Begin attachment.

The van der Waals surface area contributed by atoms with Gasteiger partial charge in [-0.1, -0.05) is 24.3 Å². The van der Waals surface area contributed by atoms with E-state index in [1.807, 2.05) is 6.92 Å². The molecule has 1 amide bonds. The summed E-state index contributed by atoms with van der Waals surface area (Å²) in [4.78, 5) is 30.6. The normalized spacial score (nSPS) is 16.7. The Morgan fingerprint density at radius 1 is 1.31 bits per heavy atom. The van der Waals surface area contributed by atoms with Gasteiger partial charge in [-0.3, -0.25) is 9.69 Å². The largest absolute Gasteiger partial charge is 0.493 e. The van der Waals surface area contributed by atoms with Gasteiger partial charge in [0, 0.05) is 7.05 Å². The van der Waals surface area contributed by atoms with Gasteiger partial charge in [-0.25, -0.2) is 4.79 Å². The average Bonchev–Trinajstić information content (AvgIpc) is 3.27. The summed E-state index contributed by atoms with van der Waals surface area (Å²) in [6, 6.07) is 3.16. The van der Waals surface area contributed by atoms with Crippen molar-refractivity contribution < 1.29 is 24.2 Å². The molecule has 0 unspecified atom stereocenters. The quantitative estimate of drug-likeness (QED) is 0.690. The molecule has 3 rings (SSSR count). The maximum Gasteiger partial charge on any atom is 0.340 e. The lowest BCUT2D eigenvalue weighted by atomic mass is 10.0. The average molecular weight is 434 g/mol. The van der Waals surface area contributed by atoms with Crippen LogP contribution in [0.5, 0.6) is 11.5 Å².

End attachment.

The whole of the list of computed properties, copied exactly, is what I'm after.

The van der Waals surface area contributed by atoms with Gasteiger partial charge in [-0.1, -0.05) is 24.3 Å². The van der Waals surface area contributed by atoms with E-state index in [1.807, 2.05) is 6.92 Å². The molecule has 1 amide bonds. The summed E-state index contributed by atoms with van der Waals surface area (Å²) in [4.78, 5) is 30.6. The normalized spacial score (nSPS) is 16.7. The Morgan fingerprint density at radius 1 is 1.31 bits per heavy atom. The van der Waals surface area contributed by atoms with Gasteiger partial charge in [-0.3, -0.25) is 9.69 Å². The largest absolute Gasteiger partial charge is 0.493 e. The van der Waals surface area contributed by atoms with Gasteiger partial charge in [0, 0.05) is 7.05 Å². The van der Waals surface area contributed by atoms with Gasteiger partial charge in [-0.25, -0.2) is 4.79 Å². The average Bonchev–Trinajstić information content (AvgIpc) is 3.27. The summed E-state index contributed by atoms with van der Waals surface area (Å²) in [6, 6.07) is 3.16. The van der Waals surface area contributed by atoms with Crippen molar-refractivity contribution < 1.29 is 24.2 Å². The molecule has 0 unspecified atom stereocenters. The quantitative estimate of drug-likeness (QED) is 0.690. The molecule has 3 rings (SSSR count). The maximum Gasteiger partial charge on any atom is 0.340 e. The lowest BCUT2D eigenvalue weighted by atomic mass is 10.0. The average molecular weight is 434 g/mol. The van der Waals surface area contributed by atoms with Crippen LogP contribution in [0.5, 0.6) is 11.5 Å².